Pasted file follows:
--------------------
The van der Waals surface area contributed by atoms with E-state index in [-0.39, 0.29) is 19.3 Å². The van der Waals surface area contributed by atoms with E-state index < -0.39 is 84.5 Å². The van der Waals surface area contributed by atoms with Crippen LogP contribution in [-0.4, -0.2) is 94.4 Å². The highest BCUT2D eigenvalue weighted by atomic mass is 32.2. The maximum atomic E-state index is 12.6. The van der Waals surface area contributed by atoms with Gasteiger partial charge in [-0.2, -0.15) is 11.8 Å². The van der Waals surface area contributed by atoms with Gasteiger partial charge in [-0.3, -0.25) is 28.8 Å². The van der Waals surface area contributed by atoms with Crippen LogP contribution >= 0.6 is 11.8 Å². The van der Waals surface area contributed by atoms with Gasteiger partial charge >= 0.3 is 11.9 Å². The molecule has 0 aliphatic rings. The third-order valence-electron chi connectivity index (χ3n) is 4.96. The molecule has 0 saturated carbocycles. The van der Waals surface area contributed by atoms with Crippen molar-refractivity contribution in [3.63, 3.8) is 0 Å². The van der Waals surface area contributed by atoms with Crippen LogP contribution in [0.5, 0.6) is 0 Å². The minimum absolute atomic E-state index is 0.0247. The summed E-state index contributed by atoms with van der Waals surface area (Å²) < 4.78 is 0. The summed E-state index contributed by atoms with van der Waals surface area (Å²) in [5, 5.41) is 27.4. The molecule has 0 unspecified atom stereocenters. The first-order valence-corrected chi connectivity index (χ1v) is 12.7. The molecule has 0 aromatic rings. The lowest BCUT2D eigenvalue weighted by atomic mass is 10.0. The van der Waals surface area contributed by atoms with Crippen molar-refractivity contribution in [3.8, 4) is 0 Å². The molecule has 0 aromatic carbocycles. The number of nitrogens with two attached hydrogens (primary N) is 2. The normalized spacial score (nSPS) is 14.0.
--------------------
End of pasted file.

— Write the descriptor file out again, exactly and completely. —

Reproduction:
The van der Waals surface area contributed by atoms with E-state index in [-0.39, 0.29) is 19.3 Å². The van der Waals surface area contributed by atoms with E-state index < -0.39 is 84.5 Å². The van der Waals surface area contributed by atoms with Crippen LogP contribution in [-0.4, -0.2) is 94.4 Å². The highest BCUT2D eigenvalue weighted by atomic mass is 32.2. The maximum atomic E-state index is 12.6. The van der Waals surface area contributed by atoms with Gasteiger partial charge in [-0.2, -0.15) is 11.8 Å². The van der Waals surface area contributed by atoms with Gasteiger partial charge in [-0.3, -0.25) is 28.8 Å². The van der Waals surface area contributed by atoms with Crippen LogP contribution >= 0.6 is 11.8 Å². The van der Waals surface area contributed by atoms with Gasteiger partial charge >= 0.3 is 11.9 Å². The molecule has 0 aliphatic rings. The third-order valence-electron chi connectivity index (χ3n) is 4.96. The molecule has 0 saturated carbocycles. The van der Waals surface area contributed by atoms with Crippen molar-refractivity contribution in [3.63, 3.8) is 0 Å². The van der Waals surface area contributed by atoms with Crippen LogP contribution in [0.5, 0.6) is 0 Å². The minimum absolute atomic E-state index is 0.0247. The summed E-state index contributed by atoms with van der Waals surface area (Å²) < 4.78 is 0. The summed E-state index contributed by atoms with van der Waals surface area (Å²) in [5, 5.41) is 27.4. The molecule has 0 unspecified atom stereocenters. The first-order valence-corrected chi connectivity index (χ1v) is 12.7. The molecule has 0 aromatic rings. The lowest BCUT2D eigenvalue weighted by atomic mass is 10.0. The van der Waals surface area contributed by atoms with Crippen molar-refractivity contribution in [3.8, 4) is 0 Å². The molecule has 0 aromatic carbocycles. The number of nitrogens with two attached hydrogens (primary N) is 2. The normalized spacial score (nSPS) is 14.0.